GI complaints during the menstrual cycle can be related to motility changes and/or altered perception of intestinal motor events. These abnormalities can be, at least partially, mediated by changes in ovarian hormone levels as demonstrated by clinical and animal studies highlighting a differential role of these hormones on GI motility. Indeed, it has been shown that estrogens inhibit colonic smooth muscle contractility via a nongenomic mechanism as suggested by the rapid onset and reversible action of the ovarian/sex steroids[38]. Animal studies further showed that estrogens have a peripheral action on smooth muscle contractility. For instance, in ileal tissue isolated from ovariectomized rats, contractions induced by the cholinergic agonist carbachol were impaired in rats treated with estradiol for 3 d. This alteration is due to the inhibition by estradiol of RhoA signaling, a small GTPase protein known to regulate smooth muscle contractility[39]. Inhibitory effects of estrogen on colonic contractile activity have been confirmed in isolated rabbit distal colon in which estradiol potentiates the inhibitory effects of oxytocin on distal colonic contraction[40]. Interestingly, estradiol had no effects on the oxytocin-induced decrease in motility in the proximal colon[41], suggesting a fine regulation of intestinal motility by ovarian hormones depending on GI segments. Oxytocin and estradiol display diverse and sometimes opposite effects depending on species, methods and gut segments considered, adding complexity to our limited understanding of these mechanisms[42,43]. Thus, another report demonstrated that in rats, systemic administration of oxytocin excited colonic motility during proestrus and estrus when estradiol concentration is elevated but not during diestrus when estradiol concentration is low[44].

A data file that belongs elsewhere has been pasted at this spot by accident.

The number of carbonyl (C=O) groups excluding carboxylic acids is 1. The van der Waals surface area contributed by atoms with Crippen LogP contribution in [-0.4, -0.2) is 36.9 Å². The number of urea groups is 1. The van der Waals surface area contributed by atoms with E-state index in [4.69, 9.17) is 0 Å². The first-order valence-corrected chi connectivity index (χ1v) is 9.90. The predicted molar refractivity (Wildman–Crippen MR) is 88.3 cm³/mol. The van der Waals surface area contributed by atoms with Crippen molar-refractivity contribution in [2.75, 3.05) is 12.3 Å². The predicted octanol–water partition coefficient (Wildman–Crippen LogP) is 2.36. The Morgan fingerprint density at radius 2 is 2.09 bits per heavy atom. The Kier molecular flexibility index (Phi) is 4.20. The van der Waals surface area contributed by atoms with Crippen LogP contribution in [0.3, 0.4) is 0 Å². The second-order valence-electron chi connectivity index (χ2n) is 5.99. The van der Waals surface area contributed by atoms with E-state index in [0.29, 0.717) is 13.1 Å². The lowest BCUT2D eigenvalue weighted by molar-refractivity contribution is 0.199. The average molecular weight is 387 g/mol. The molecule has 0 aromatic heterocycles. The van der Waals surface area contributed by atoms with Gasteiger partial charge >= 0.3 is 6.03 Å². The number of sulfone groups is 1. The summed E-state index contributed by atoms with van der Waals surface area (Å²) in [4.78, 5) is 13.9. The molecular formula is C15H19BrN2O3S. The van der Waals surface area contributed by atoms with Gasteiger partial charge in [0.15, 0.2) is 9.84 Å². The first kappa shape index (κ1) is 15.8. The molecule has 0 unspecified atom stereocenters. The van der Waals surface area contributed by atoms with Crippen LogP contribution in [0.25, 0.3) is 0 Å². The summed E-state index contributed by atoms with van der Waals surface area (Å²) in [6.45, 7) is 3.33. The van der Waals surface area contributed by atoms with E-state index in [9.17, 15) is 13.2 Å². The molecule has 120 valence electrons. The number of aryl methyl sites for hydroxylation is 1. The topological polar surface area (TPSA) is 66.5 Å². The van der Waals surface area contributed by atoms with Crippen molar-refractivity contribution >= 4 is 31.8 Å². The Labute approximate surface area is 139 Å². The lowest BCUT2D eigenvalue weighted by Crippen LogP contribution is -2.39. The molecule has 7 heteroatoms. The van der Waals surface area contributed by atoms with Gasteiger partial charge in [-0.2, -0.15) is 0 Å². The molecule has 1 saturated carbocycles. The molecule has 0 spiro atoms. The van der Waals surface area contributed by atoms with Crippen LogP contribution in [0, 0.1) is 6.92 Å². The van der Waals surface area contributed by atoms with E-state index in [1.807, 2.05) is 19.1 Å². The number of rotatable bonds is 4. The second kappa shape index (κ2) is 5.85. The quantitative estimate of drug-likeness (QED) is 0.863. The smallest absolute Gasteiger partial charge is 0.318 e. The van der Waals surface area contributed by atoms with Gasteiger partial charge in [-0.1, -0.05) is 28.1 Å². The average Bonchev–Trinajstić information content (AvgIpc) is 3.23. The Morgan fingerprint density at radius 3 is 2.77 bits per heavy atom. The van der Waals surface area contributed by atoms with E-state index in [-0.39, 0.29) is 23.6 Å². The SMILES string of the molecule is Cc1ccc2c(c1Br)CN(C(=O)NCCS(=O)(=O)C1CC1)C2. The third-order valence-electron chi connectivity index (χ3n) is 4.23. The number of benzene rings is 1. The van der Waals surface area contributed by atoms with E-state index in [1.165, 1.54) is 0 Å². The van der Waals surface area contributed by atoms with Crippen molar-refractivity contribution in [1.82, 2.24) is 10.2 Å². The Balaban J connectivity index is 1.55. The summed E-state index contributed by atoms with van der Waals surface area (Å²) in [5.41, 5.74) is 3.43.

Estrogen can also affect intestinal motility via the involvement of peptidergic hormones. For instance, in ovacter-iomized rats, estradiol benzoate (EB), an estrogen-like hormone, inhibited GI transit and this inhibition was correlated with cholecystokinin (CCK) plasma concentration. CCK(A) receptor antagonists attenuated EB-induced inhibition of GI transit while CCK(B) receptor antagonists had no effects. These results suggest that GI transit estradiol-induced inhibition involves CCK and CCK(A) receptor activation[42].